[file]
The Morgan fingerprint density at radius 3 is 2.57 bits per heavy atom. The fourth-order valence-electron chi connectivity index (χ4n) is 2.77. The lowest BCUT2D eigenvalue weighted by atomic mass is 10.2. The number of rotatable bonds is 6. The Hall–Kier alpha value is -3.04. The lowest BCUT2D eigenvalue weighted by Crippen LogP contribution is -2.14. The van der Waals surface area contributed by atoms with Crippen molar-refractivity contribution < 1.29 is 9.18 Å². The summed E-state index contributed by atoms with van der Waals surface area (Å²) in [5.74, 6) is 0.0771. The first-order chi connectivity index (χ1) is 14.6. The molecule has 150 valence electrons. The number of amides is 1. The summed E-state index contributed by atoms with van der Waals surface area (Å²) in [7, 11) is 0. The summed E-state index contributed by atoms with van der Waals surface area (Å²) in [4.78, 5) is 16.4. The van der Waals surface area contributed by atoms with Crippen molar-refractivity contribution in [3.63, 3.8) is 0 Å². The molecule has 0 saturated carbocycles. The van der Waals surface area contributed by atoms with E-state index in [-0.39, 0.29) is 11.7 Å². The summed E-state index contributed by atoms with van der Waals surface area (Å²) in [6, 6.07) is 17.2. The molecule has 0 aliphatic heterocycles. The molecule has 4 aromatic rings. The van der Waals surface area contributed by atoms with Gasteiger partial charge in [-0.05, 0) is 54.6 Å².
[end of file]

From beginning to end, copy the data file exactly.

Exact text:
The Morgan fingerprint density at radius 3 is 2.57 bits per heavy atom. The fourth-order valence-electron chi connectivity index (χ4n) is 2.77. The lowest BCUT2D eigenvalue weighted by atomic mass is 10.2. The number of rotatable bonds is 6. The Hall–Kier alpha value is -3.04. The lowest BCUT2D eigenvalue weighted by Crippen LogP contribution is -2.14. The van der Waals surface area contributed by atoms with Crippen molar-refractivity contribution < 1.29 is 9.18 Å². The summed E-state index contributed by atoms with van der Waals surface area (Å²) in [5.74, 6) is 0.0771. The first-order chi connectivity index (χ1) is 14.6. The molecule has 150 valence electrons. The number of amides is 1. The summed E-state index contributed by atoms with van der Waals surface area (Å²) in [7, 11) is 0. The summed E-state index contributed by atoms with van der Waals surface area (Å²) in [4.78, 5) is 16.4. The van der Waals surface area contributed by atoms with Crippen molar-refractivity contribution in [3.63, 3.8) is 0 Å². The molecule has 0 saturated carbocycles. The van der Waals surface area contributed by atoms with E-state index in [-0.39, 0.29) is 11.7 Å². The summed E-state index contributed by atoms with van der Waals surface area (Å²) in [6, 6.07) is 17.2. The molecule has 0 aliphatic heterocycles. The molecule has 4 aromatic rings. The van der Waals surface area contributed by atoms with Gasteiger partial charge in [-0.05, 0) is 54.6 Å².